The events of 09/11/2001 have caused challenges, experts say, to this areas financial district. That past 16 years have been quite a challenge for the politicians as well as landlords of New York City’s Financial District to be transformed from the effects of the 09/11 attacks.
According to information collected from the “Alliance for Downtown New York”. the number of apartments have quadrupled since 1990; with the heaviest construction being after 09/11. This is primarily due to the support offered to developers in the form of tax incentives.
From 1990 to 2016 the population of New York City has gone from 13,675 to a booming 61,000, respectively; however, sadly enough, along with the population rising so has the increase of trash and worry over the city’s congested streets and sidewalks.
Congestion and an increase of trash in the city streets and alleyways are all part of the natural course of a city growing, however, it is something that needs to be dealt with and kept under control if the city is going to retain their residents and encourage more growth. At last word from the President of the Financial District’s Neighborhood Association, Patrick Kennel, the city is currently collecting data input to discover ways of preventing residential trash from becoming a problem on the sidewalks.
Even way prior to the 9/11/2001 attacks the city was already looking for ways to beautify the city and make it more of an attractive area for businesses as well as the residents.
With the 1987 stock market crashing, the savings & loan scandal, and several other financial events that were literally rocking the business world; it appeared that the only way this city would be sustainable was to create a 24/7 live-work community environment.
At first the only thing to convince the building developers to refurbish all those old, empty offices into residential homes, was to offer them a hefty tax incentive. During the 1990s people began moving in to neighborhoods such as SoHo, TriBeCa, and Chelsea. These neighborhoods became competition for Manhattan and other well established neighborhoods. This brought more development of the downtown regions.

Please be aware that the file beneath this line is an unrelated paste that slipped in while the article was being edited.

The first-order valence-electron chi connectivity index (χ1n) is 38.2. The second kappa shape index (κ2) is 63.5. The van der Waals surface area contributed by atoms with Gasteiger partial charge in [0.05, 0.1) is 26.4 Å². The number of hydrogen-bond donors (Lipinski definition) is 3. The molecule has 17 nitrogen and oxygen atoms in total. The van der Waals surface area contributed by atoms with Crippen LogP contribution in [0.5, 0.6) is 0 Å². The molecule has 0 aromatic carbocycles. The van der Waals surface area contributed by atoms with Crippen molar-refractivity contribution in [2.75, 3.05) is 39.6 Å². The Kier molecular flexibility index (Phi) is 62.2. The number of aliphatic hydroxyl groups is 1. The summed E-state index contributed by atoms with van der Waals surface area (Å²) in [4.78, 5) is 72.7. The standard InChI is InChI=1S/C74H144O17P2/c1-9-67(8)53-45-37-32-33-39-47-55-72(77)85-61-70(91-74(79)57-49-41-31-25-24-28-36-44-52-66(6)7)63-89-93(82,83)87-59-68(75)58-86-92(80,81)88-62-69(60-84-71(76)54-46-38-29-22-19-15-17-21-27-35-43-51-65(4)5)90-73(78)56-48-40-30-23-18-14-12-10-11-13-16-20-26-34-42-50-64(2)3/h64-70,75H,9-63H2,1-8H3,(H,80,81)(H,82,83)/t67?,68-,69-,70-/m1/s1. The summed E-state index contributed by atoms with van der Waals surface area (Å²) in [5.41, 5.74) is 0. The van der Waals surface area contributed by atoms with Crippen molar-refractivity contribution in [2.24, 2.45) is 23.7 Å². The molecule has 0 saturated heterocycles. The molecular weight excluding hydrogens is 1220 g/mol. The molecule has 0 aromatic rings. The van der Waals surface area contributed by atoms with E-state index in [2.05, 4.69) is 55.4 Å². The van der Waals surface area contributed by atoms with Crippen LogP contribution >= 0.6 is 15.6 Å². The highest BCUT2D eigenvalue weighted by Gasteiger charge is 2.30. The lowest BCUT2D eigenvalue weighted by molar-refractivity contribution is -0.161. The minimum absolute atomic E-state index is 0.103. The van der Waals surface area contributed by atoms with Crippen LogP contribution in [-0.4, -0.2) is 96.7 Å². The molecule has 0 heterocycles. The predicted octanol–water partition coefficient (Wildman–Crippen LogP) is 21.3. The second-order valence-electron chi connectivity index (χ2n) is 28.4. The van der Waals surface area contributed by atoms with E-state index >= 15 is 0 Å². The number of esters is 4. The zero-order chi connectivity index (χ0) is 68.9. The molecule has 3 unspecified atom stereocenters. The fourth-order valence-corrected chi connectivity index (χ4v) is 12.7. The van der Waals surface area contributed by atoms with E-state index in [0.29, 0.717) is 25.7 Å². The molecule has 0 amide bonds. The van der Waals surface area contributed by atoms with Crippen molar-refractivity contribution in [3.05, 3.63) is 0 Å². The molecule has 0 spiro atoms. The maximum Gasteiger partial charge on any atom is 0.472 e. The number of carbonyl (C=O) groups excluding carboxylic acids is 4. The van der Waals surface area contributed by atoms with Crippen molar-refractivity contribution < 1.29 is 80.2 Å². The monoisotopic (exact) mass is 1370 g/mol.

Even though the 9/11 terrorists attacks left the city with a feeling of doom and gloom throughout every neighborhood. Clean-up efforts were going slow and it seemed the city would never recover. However, the government came through and offered incentives to aid the residents with clean-up and get the construction industry to start booming again.
It is unbelievable the changes that have taken place in the last fifteen years. Back n 2001 and 2002 one would not believe there would be so many people who were willing to live in the downtown area.
The sale of homes have really surged as well, especially in the higher end markets. With an increase of youthful residents, the wealthy subway lines, increased shopping, as well as dining and entertainment venues, people are now seeking the Tevfik Arif Bayrock Financial District like never before.
The Financial Tevfik Arif District is now a well-sought locale for the younger generation whom previously would not give it a second thought.
Recent studies show that 41 percent of lower Manhattan residents are Millennial’s, which is the 18-34 age group; 19 percent is the 34-44 age group. The average annual salary for the 34-44 age bracket in this demographic is $160,000.
Even though there is an increase of young single people residing in rental buildings south of the World Trade Center and East of Broadway; there is a remarkable amount of first-time home buyers in this area as well.
There has also been an increase in foreign investors. All these changes are more than welcome to the long-time residents, who seem very pleased with the increase in movie theaters, gyms, and cultural outlets.
So even though the city is experiencing some “growing pains”, there is no sign of a slowdown in growth. In fact 3400 residential units have been identified in the pipeline, and these will be built from the ground up–rather than re-created from old office space.